QI In Action: How one Sydney Based Anaesthesia Department Dramatically Reduced its Greenhouse Gas Emissions

Get Inspired by our Quality Improvement (QI) Awards 2022 Highly Commended submission, ‘Anaesthetic Greenhouse Gas Reductions’ by the Royal North Shore Hospital.

As ACHS embark on their own Sustainability Strategy, we are inspired by healthcare organisations that are focused on adopting sustainable practises. We are pleased to showcase an outstanding project that won the ‘Highly Commended’ award in the 2022 ACHS Quality Improvement (QI) Awards. Titled ‘Anaesthetic Greenhouse Gas Reductions’, the Department of Anaesthesia, Pain, and Perioperative Medicine at Royal North Shore Hospital has shone a light on a very broad issue. By highlighting the environmental impact of clinical choices and promoting sustainable alternatives within existing clinical practises, their initiative led to significant department-wide reductions in greenhouse gas emissions.  

Project Background  

The ‘Anaesthetic Greenhouse Gas’ initiative addresses the issue of aesthetic gas within the perioperative space and its detrimental impact on the environment. Currently gases commonly used for anaesthesia contribute to almost 5 percent of healthcare carbon footprint, making it an urgent issue to address.   

With over 23,000 patients annually presented to the Royal North Shore Hospital (RNSH) for an operation or procedure, the amount of waste generated is significant. Each year at RNSH alone, the use of anaesthetic gases generates approximately an equivalent of 1000 tonnes of carbon dioxide (CO2). Among these gases, Desflurane stands out for its high global warming potential (GWP), which is nearly 7,000 times greater than that of CO2. An internal audit at RNSH revealed that Desflurane contributed to over 80% of the carbon footprint from anaesthetic gases. Moreover, Desflurane is eight times more expensive than the next available option of anaesthetic gas.   

Action Towards Sustainability  

Recognising the environmental and financial impacts, RNSH embarked on a sustainability initiative aimed at reducing Desflurane usage. The hospital launched a multimodal educational intervention over six months during the 2020/2021 clinical year. This campaign included departmental presentations, newsletters, educational posters in operating theatres, and continuous feedback on the program’s progress. The goal was to educate staff on the environmental impact of their choices and encourage the rationalised use of Desflurane and other anaesthetic gases.  

The results of this initiative were impressive. There was an 85% reduction in Desflurane use during the 2021/2022 clinical year, resulting in a reduction of over 900 tonnes of CO2 equivalent emissions—a 75% decrease. Financially, this also led to savings of over $94,000 in volatile anaesthetic gas expenditure.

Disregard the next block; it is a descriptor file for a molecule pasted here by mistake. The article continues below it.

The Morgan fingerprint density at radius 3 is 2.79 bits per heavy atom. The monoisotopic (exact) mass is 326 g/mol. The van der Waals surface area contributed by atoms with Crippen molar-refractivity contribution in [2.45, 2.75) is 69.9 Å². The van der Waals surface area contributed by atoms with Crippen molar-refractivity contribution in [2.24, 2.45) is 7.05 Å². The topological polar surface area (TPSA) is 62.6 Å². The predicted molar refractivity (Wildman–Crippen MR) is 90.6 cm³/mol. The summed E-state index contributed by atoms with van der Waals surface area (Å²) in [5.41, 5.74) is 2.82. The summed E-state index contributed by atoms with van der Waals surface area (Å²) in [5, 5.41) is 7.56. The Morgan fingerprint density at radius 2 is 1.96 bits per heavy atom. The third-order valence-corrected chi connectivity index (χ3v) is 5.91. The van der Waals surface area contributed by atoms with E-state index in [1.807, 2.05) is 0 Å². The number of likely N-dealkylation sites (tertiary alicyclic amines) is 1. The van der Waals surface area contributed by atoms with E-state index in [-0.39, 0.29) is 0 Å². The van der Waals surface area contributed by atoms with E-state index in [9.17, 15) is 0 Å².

“In the end, what this project was working to achieve wasn’t a change in clinical practice, but a different pathway for accomplishing the same care.” 

- Dr Matthew Doane, Senior Staff Specialist  
Royal North Shore, Department of Anaesthesia, Pain, and Perioperative Medicine 


Up to date, the collaborative work in this area sparked further intervention, innovation, and collaboration. The spotlight on this project helped uncover numerous other staff working on similar initiatives in their respective areas, giving opportunities for knowledge sharing across departments.    

The work helped transform sustainability culture across the department, with the establishment of two new environmental leads. Their roles are to advocate for proactive changes with sustainability in mind, educate to improve broader promotion of the issues and options in place, and advise others on how proposed changes may impact the provision of clinical services.   

In the specific area of volatile anaesthetics, this broader team has enabled a significant reduction in Desflurane use to a degree that has now fostered the State removing it from use in NSW public hospitals.  


“This project highlighted a key trait of our frontline staff: That they are willing to make changes when given the options and are empowered to do so.”   

- Dr Matthew Doane, Senior Staff Specialist  
Royal North Shore, Department of Anaesthesia, Pain, and Perioperative Medicine  


The success of the initiative demonstrates how reductions in greenhouse gas emissions can be achieved without changing the core clinical practices or requiring substantial infrastructure investments.  


Read more about Sustainability in Healthcare 

The ‘Anaesthetic Greenhouse Gas Reductions’ initiative was led by Dr. Arpit Srivastava, Dr. Maximillian Benness, Dr. Matthew Doane, and Dr. Adam Rehak. To read the full project, view our Quality Initiative 2022 Booklet (pg. 95).   

You can learn more about ACHS’ sustainability initiatives and our plans to assist in greener operations here.